Saturday, August 29, 2015

Stuff My Mom is Teaching Me

There are all kinds of pleasant happenings going on around here now, at the end of our summer. Steve and I went out Thursday night! I found a most beautiful Blue Jay feather and saved it. I baked Lemon Limoncello cupcakes (with Mom's help) for dessert. I saw an ultrasound photo of our new grandchild. Mari sent me a beautiful drawing she made of princesses. I'm watching a zucchini in the garden grow inches per day, right before my very eyes. The list goes on...

More than these beautiful things, I think I am learning new life lessons. For one, I am revisiting Parenting 101. All the mishandled opportunities when our children were little and I lost my temper, or focus, or teachable moment; I get to do over with my mom. I'm only slightly more patient now than when our children were little. (Patience is not one of my natural inclinations.) So, when I have to ask four times if she wants an ice cream cone and a cookie or just an ice cream cone and I'm still smiling when I deliver the ice cream cone, I know I've handled myself well. I've often wished I could have a do-over of some of my worst parenting moments and here is my chance. Sort of. I am ever learning and growing.

Today brought back so many memories of having children. I got to relive how clumsy and difficult it is to unload gear from the trunk and push live beings in strollers around at the mall. It's no different with a wheelchair. For goodness sake, why doesn't Sears have automatic doors?! Remember pushing the strollers though tightly packed clothing racks? The kids enjoyed the jungle feel of it. Mom, not so much. She was brushed in the face with a large share of bathrobes and sleepwear today.

Today also clearly showed me how our society (for which the shopping mall is one glaring example) is geared toward the young, fit, and beautiful. From the loud, pulsating music piped throughout the mall, to the racks of clothing not suitable for anyone over twelve, to the make up and hairstyles, posters and mannequins, it all felt utterly ridiculous from my perspective today. I viewed everything from behind my mom's gray head and her hunched little form as I pushed her along in her wheelchair. I thought, "She is completely out of place here." Mom has lived through the 20's, the 30's, the 40's, all the decades up to now and this mall could care less about her. Granted, I don't think she cared much about the mall either. It had its place and time in her past; she ruled the shopping scene in the 60's and 70's. On high heels. But, she's standing at the the threshold of eternal life and this place has nothing to offer her anymore. For all the shopping mall's loudness and color and life... it was all dust.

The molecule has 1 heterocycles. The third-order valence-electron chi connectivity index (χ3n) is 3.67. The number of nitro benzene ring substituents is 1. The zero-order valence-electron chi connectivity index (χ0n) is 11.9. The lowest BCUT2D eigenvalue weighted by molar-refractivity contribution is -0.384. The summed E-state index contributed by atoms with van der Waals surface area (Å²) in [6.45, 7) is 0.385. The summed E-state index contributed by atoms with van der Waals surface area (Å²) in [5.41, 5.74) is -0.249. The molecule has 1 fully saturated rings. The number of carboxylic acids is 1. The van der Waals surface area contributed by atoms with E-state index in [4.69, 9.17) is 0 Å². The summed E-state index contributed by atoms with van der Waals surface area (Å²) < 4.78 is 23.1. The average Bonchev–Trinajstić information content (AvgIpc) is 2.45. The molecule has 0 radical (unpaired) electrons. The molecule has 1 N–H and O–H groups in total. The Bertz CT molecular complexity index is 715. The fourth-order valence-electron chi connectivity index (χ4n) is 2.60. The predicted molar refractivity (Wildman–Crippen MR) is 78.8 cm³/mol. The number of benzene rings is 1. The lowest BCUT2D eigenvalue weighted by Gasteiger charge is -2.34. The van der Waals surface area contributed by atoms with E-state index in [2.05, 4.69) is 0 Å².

The biggest lesson I am learning is how incredibly self-centered I am. If you spend 24/7 with an elderly person who needs a lot of assistance, you begin to realize how often you think about yourself. I am constantly thinking about what I want to do, what I can't do, what I resent not being able to do, what I used to do, what I want to do when I finally can do, me, me. Oh my gosh, I'm entirely sick of myself!

We're coping and managing one day at a time. It's such a cliché, but that's what it boils down to.


  1. I admire you for taking care of your mother full time - I'm sure I couldn't have done that. And it's perfectly normally to miss your life as it was. And I DO NOT LIKE THE MALL. There - it's off my chest. :)

    What happened to the last couple of posts I read? I've had a very off couple of weeks and have not done much blogging or posting, but I did read your posts and was planning to go back to comment - especially about the one in which you forget what you are doing. I do that, too. :)

    1. I couldn't stand to read myself wah- wahing so I took those down, Lynn. Haha!

  2. You are funny. :) It's OK to wah sometimes.

  3. As I have had to adjust to using a cane most of the time when I am out, I have found that Roanoke is very unfriendly to the disabled. Too many businesses have not yet met ADA standards in any way. I think it is brave of you to take your mom out. I remember taking my husband's grandmother to Roanoke in her wheelchair when I was 15 years younger and it was a struggle. People who are healthy and are not in health care have no idea.

  4. Your post does draw attention to a variety of concerns, from mobility issues to care-taking. Even thiugh I visited my own mom as much as possible when we lived states apart and transported her to our VA home, it now doesn't seem like I did enough. Kudos to younfor working thru your own concerns and your mother and you and your family are undoubtedly much enriched.